For a world-class destination, the median income in Miami-Dade County is astoundingly low — a paltry $44,000, according to county estimates. Donald Trump rode into office by promising to help poor Americans get rich, but according to a city-by-city analysis of the new tax plan he and House Republicans are proposing, his so-called tax-reform package would do nothing to help the vast majority of Miami
In fact, if you're a Miami millionaire, you're in for a huge windfall under the Tax Cuts and Jobs Act. The financial-advisory website SmartAsset estimates Miamians making more than $1.5 million in household income per year would pay $28,931 less in annual federal taxes under the plan.
"In most cases (15 out of 20 cities we looked at), it’s the high earners who will see the largest percentage decrease in federal income taxes," SmartAsset writes. "The big winners in those 15 cities are families who make incomes that are greater than 95 percent of all other families."
Percentage-wise, the second-highest income bracket (those making $200,000 or more) would see a 12 percent tax reduction, while millionaires would get a 5 percent break.
The biggest reason the plan does little for Miami is simply that most residents here barely pay taxes as it is. By SmartAsset's calculations, most Miami families don't pay federal income taxes. Plus, there is no state income tax in Florida, so the GOP plan to kill the State and Local Tax (SALT) deduction, which lets people deduct the cost of their state taxes from their federal ones, doesn't apply here.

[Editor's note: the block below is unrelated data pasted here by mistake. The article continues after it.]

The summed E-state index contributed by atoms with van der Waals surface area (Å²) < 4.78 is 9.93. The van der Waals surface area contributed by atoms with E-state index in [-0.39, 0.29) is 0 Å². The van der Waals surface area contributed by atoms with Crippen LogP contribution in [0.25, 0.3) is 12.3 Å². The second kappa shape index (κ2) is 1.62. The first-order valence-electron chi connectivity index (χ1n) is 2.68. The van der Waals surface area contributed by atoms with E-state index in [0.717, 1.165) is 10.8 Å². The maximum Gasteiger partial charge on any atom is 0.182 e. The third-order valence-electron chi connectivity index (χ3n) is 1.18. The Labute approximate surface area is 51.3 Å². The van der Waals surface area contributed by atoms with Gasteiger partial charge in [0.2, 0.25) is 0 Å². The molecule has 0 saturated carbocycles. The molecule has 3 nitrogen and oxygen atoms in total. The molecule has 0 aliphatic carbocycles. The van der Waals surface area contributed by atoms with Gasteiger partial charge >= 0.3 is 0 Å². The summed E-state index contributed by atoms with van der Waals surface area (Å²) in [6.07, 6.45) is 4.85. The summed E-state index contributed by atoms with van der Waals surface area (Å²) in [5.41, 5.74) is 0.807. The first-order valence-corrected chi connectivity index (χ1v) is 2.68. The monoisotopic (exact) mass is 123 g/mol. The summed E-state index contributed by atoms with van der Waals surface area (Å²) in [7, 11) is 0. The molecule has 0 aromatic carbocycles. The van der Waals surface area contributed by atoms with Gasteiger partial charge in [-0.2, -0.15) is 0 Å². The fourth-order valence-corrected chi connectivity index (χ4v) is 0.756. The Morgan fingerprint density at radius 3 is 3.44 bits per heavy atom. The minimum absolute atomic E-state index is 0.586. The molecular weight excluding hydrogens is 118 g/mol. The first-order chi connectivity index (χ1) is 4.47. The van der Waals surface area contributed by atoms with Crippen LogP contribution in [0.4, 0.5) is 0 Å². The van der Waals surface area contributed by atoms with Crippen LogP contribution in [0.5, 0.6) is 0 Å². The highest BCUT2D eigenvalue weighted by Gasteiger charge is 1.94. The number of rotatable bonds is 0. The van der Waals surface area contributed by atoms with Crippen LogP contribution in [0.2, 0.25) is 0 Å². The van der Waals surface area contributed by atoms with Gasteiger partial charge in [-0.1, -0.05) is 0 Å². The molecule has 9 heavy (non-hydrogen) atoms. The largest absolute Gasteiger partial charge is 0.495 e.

Across the state, middle-class earners making around $50,000 to $70,000 per year are supposed to see an extremely tiny cut: Tampa residents in that bracket are expected to save a paltry $300 total per year, and returns are projected to be similar statewide. But the state's richest get to pocket the cost of a new Acura ILX sedan every April.
In other cities, removing the SALT deduction would hurt those who pull in millions per year because they can't deduct their large state tax burdens. Wealthy New Yorkers are expected to pay $30,000 more per year in taxes under the plan, for example. But in states that don't collect income tax, including Texas and Florida, the rich would get a cash haul for no apparent reason.
SmartAsset's state-by-state results mesh with other independent analyses of the plan's impacts: The nonpartisan Center on Budget and Policy Priorities wrote Sunday that nearly half the plan's tax cuts would go to people making $500,000 or more. The center also estimates that people earning $1 million or more per year are set to see their after-tax incomes increase 16 times more than those making less than $50,000 annually.
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All of this raises an obvious question: What purpose do these cuts serve? At the most basic level, America needs tax revenue to pay for things such as bridge repairs and public schools. Under the GOP House plan, Miami's poorest residents would shoulder more of the national tax burden in comparison to millionaires who certainly don't need more help buying stuff or investing in South Beach property. (The idea that cutting taxes for the rich or for corporations creates jobs is bunk: Studies show corporate tax cuts, for example, wind up making extra money for CEOs and shareholders.)
As expert financial reporter David Dayen noted this week for Vice, the Tax Cuts and Jobs Act is basically a love note to the very same people implicated this week in both the Panama Papers and the newly released Paradise Papers, two troves of documents that shed light on the ways in which the ultrawealthy shield their money from taxes by moving funds to tax havens such as the Cayman Islands. Corporations do the same thing: The Paradise Papers show Apple, for example, hiding profits in Irish "ghost companies" and other bank accounts in the British island of Jersey (not to be confused with the American trash island of New Jersey).
Thanks to an already skewed and broken tax system, Miami remains America's most unequal city. Thanks to multiple analyses, it appears the Republican tax plan will do little but make the city's income disparities even worse.